Kant's Views on Non-Euclidean Geometry

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Kant's arguments for the synthetic a priori status of geometry are generally taken to have been refuted by the development of non-Euclidean geometries. Recently, however, some philosophers have argued that, on the contrary, the development of non-Euclidean geometry has confirmed Kant's views, for since a demonstration of the consistency of non-Euclidean geometry depends on a demonstration of its equi-consistency with Euclidean geometry, one need only show that the axioms of Euclidean geometry have 'intuitive content' in order to show that both Euclidean and non-Euclidean geometry are bodies of synthetic a priori truths. Michael Friedman has argued that this defence presumes a polyadic conception of logic that was foreign to Kant. According to Friedman, Kant held that geometrical reasoning itself relies essentially on intuition, and that this precludes the very possibility of non-Euclidean geometry. While Friedman's characterization of Kant's views on geometrical reasoning is correct, I argue that Friedman's conclusion that non-Euclidean geometries are logically impossible for Kant is not. I argue that Kant is best understood as a proto-constructivist and that modern constructive axiomatizations (unlike Hilbert-style axiomatizations) of both Euclidean and non-Euclidean geometry capture Kant's views on the essentially constructive nature of geometrical reasoning well.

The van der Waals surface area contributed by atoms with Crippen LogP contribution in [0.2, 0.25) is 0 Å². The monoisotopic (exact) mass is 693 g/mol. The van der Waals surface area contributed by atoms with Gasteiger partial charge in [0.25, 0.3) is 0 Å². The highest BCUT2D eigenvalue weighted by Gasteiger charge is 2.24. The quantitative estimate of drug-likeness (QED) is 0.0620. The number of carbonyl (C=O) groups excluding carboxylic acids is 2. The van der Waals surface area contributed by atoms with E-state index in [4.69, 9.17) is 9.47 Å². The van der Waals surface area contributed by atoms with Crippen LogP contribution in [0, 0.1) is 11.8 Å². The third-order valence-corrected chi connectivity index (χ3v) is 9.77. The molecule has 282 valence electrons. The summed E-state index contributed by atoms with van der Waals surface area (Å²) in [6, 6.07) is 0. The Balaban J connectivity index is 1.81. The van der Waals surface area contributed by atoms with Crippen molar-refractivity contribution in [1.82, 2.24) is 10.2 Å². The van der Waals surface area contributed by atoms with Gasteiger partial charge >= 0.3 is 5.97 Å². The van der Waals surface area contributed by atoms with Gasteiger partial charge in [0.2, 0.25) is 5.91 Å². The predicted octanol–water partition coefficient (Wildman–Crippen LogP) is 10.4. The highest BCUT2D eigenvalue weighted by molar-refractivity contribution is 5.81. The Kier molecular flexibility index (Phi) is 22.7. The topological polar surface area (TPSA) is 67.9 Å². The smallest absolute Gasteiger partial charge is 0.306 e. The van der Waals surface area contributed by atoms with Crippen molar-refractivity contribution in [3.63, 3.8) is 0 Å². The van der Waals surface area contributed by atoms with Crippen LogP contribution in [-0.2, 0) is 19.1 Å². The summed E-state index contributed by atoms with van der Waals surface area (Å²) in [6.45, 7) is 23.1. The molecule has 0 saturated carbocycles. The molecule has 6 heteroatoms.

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First archival date: 2021-05-04
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